At the age of 3 a Friesian horse should be presented for studbook judging. There is a difference in the way the young mares and stallions are judged at this point. The stallions are shown (at this time in Holland and the USA only) at the Eerste Besigtiging (First Viewing) at the beginning of December. Here the best will be awarded Ster (Star) and will be invited into the next round of viewing. The stallions will not receive a premie again unless they are selected as an approved studbook breeding stallion. There are 2 more rounds (Second and Third Viewing). This is done during the Stallion Show at Leeuwarden on the first weekend in January. The best stallions are then invited to partake in the final 70 day test. After this time, a stallion that has accrued enough marks will become an approved breeding stallion. His name is changed (and his number added) and he is admitted into the studbook. All other stallions will remain in the Foal Book permanently. All approved stallions will again be evaluated once his first offspring reach the age of 3 years old. Depending on whether he has improved the breed, he will either receive permanent breeding approval or be disapproved. Upon disapproval, the stallion will be removed from the main studbook and placed back into the Foal Book.
Studbook status: From the year that a mare is three years of age she can be entered in the Studbook register. To this end the horse needs to be inspected and meet the minimum requirements for exterior, movement, height at the withers (minimum height 1.54m), and markings (horses with non-allowed markings are not entered in the Studbook).
Ster (Star) predicate: The Ster predicate is awarded during inspections of horses from the year they are three years of age. To be considered for the Ster predicate the horse needs to meet minimum requirements for exterior, movement (in hand), and height at the withers (minimum height 1.55m/15.1 hands). The Ster predicate may only be awarded to mares in any of the Studbook registers.
Kroon (Crown) predicate: The Kroon predicate is a predicate to which exterior and sport aptitude requirements apply. Selection for the (preliminary) Kroon predicate takes place during the Central Mare Show/Centrale Keuring in Holland and at our National shows here in RSA. This group will be selected from the mares that were awarded a first premie during inspections in the same year. The requirements for consideration for the (preliminary) Kroon predicate are:
– minimum age is three years old.
– for permanent Kroon status the mare must complete an IBOP or ABFP test before the end of the calendar year following the year in which she made preliminary Kroon with a minimum score of 77.0 points and an average of 7 for walk and trot. If the Sport predicate is earned within that time frame that will also convert the preliminary-Kroon status into permanent Kroon status.
– Minimum height at the withers 1.58m.
Model predicate: The Model predicate is a predicate to which exterior and sport aptitude requirements apply. The best mares of the population are considered for the awarding of the (preliminary) Model status. This takes place at the respective inspections throughout the country and at the National shows and will be from the group of mares that received at least 2 first premies within the year. The requirements for the (preliminary) Model status are:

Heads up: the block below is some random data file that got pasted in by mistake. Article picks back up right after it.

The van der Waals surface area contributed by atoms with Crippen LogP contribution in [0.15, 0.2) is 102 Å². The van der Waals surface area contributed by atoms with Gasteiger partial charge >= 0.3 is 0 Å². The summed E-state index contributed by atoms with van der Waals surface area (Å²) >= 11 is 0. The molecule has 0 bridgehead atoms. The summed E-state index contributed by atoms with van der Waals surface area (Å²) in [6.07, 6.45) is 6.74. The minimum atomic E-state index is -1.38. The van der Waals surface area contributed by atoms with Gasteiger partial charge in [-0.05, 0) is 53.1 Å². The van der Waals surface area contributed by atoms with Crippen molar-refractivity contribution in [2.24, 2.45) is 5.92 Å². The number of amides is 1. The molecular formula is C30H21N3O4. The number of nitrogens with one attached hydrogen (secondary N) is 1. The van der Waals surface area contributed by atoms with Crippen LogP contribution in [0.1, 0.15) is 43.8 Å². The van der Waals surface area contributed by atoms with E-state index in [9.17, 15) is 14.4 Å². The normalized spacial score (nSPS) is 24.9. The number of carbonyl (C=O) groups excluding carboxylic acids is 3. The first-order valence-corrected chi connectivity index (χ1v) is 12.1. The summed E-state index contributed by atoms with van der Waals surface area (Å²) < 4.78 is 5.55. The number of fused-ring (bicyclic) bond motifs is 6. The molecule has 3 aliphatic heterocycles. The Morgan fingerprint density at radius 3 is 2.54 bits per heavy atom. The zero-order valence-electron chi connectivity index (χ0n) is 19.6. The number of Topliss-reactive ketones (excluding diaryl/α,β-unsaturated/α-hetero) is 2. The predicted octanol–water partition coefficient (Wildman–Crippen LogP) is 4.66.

– minimum age is 7 years old.
– the mare must have produced a foal or have a foal on her.
– for permanent Model status the mare must complete an IBOP or ABFP test before the end of the calendar year following the year in which she made preliminary Model with a minimum score of 77.0 points and an average of 7 for walk and trot. If the Sport predicate is earned within that time frame that will also convert the preliminary-Model status into permanent Model status.
– minimum height at the withers 1.60m.
Sport predicate: The Sport predicate can be awarded to mares, geldings, and stallions that achieve good results in competitive sport. The Sport predicate can only be obtained based on results achieved at shows registered with the Koninklijke Nederlands Hippische Sportfederatie/Royal Dutch Equestrian Sport Federation
(KNHS), or an affiliated body within South Africa. The scores registered will determine qualification for the Sport predicate. The minimum requirements for awarding of the Sport predicate are:
a. dressage: Z1 +5 (medium with 15 winning points)
b. show driving: cat. I & II honor class/ereclass and cat. III open class/open classes in one season six placements as prize winner in the green season
c. driving (dressage): Z +10
d. driving (combined): class 3 +10.
Preferent for mares: Mares registered in the Foal Book and the Studbook may become Preferent on offspring. The Preferent predicate needs to be requested with KFPS.
Preferent status may be requested both by the owner of a mare or by the owner of the offspring. Preferent status may also be requested posthumously. Preferent status for mares is granted when the mare in question has produced at least four quality horses.
Quality horses are considered:
a. Ster or Model mares.
b. Ster geldings.
c. Foal Book Ster stallions.
d. Studbook stallions.
e. Stallions that made the second viewing of the stallion inspection.
Preferent for stallions: The Preferent predicate can be awarded to stallions that have a lasting, special influence on the breed. For consideration for Preferent the quality of the offspring will be tested for the breeding-goal characteristics. The lasting value of a stallion is evaluated based on the predicates achieved by offspring multiplied with a determined weighing value. Stallions who have achieved a total of 1.000 points are declared Preferent, without intervention of inspection and/or board. Application for the Preferent predicate can occur when a stallion has achieved a total of 700 points.
The application is evaluated by inspection. The inspection sends its advice to the board and the board decides whether the particular stallion becomes Preferent. The weighing values are as follows: Ster 1, Kroon 5, Model 10, Sport 15, Preferent 15, Prestatie 20, Studbook stallion 25, Studbook stallion approved based on progeny test 50, Dam of a Studbook stallion 20.
Performance-dam/Prestatiemoeder predicate: The predicate Performance dam/Prestatiemoeder is awarded to mares that have produced three direct offspring that were awarded the Sport predicate.